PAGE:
Another important element of funk music is chord progressions. While some tunes can stay on just one or two chords for minutes, others feature characteristic harmonic movements. These are often in the domain of the keyboard, piano or organ player.
A very common chord progression in funk and jazz is to start on the ii chord and then move to the V chord. In the key of C these would be Dm7 and G7.
The diatonic 7th chords in the key of C (with the seventh marked in blue)
Instead of Dm7 and G7 the following funk chord segment features Dm9 and G9 chords. Although this changes the sound, the movement is still from the ii minor chord to the V chord, just with different chord voicings. The left hand plays the root and its octave, D and G.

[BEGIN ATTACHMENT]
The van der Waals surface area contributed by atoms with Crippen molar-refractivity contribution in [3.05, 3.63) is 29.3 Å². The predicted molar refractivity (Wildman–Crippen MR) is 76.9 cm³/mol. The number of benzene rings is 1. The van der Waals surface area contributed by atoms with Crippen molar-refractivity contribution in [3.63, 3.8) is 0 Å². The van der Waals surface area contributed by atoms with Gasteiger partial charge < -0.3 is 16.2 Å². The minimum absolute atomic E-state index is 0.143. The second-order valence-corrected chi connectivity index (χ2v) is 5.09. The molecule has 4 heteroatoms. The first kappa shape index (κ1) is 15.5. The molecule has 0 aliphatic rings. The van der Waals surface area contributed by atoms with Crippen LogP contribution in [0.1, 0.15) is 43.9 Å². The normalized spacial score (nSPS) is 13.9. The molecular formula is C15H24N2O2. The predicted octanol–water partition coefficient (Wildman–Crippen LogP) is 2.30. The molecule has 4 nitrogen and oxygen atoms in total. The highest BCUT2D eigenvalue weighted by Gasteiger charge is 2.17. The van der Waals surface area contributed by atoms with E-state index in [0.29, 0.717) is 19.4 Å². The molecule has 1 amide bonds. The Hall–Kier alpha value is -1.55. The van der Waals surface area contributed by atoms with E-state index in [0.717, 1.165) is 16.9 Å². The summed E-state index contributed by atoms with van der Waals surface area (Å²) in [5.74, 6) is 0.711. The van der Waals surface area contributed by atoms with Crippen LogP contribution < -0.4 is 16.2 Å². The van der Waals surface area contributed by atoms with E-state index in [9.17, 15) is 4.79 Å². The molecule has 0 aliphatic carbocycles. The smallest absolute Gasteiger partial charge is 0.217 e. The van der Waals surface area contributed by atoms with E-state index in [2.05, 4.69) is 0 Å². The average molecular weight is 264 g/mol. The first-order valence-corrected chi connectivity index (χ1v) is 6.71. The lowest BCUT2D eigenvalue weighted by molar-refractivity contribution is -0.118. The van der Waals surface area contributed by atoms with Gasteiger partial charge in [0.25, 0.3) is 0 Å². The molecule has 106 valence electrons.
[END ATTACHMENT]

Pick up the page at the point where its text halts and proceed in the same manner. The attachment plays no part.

To add some action to the chord change, you can play a chromatic approach to the G in bar 2. Moving the G9 chord down a half step to Gb9 and than back up to G9 creates another interesting element to make the chord progression sound funkier, just as the two sixteenth note-attacks for the second G9 chord.
To create more funk chords on the piano, play around with seventh chords, ninth chords and seventh chords with a sharp 9th. But make sure to play them with a cool groove and a funky bassline!